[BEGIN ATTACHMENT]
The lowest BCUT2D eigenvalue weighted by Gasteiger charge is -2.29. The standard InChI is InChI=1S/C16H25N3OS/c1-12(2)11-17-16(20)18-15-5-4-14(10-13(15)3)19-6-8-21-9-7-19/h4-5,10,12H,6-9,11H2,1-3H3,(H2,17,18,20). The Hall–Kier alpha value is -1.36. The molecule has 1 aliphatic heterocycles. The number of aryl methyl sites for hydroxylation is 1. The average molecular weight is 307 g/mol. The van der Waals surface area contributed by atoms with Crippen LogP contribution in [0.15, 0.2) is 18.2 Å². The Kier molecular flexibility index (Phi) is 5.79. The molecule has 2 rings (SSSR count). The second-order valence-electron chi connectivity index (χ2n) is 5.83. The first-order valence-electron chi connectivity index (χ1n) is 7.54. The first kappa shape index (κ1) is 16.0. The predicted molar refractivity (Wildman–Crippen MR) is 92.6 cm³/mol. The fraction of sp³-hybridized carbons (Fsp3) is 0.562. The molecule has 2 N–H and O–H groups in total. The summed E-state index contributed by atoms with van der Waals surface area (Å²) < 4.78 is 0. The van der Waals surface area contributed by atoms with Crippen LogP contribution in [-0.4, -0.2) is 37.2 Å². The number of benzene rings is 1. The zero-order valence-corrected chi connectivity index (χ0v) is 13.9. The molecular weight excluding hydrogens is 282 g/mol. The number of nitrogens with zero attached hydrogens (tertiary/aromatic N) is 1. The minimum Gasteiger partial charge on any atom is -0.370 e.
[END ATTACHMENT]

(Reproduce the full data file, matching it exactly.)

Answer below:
The lowest BCUT2D eigenvalue weighted by Gasteiger charge is -2.29. The standard InChI is InChI=1S/C16H25N3OS/c1-12(2)11-17-16(20)18-15-5-4-14(10-13(15)3)19-6-8-21-9-7-19/h4-5,10,12H,6-9,11H2,1-3H3,(H2,17,18,20). The Hall–Kier alpha value is -1.36. The molecule has 1 aliphatic heterocycles. The number of aryl methyl sites for hydroxylation is 1. The average molecular weight is 307 g/mol. The van der Waals surface area contributed by atoms with Crippen LogP contribution in [0.15, 0.2) is 18.2 Å². The Kier molecular flexibility index (Phi) is 5.79. The molecule has 2 rings (SSSR count). The second-order valence-electron chi connectivity index (χ2n) is 5.83. The first-order valence-electron chi connectivity index (χ1n) is 7.54. The first kappa shape index (κ1) is 16.0. The predicted molar refractivity (Wildman–Crippen MR) is 92.6 cm³/mol. The fraction of sp³-hybridized carbons (Fsp3) is 0.562. The molecule has 2 N–H and O–H groups in total. The summed E-state index contributed by atoms with van der Waals surface area (Å²) < 4.78 is 0. The van der Waals surface area contributed by atoms with Crippen LogP contribution in [-0.4, -0.2) is 37.2 Å². The number of benzene rings is 1. The zero-order valence-corrected chi connectivity index (χ0v) is 13.9. The molecular weight excluding hydrogens is 282 g/mol. The number of nitrogens with zero attached hydrogens (tertiary/aromatic N) is 1. The minimum Gasteiger partial charge on any atom is -0.370 e.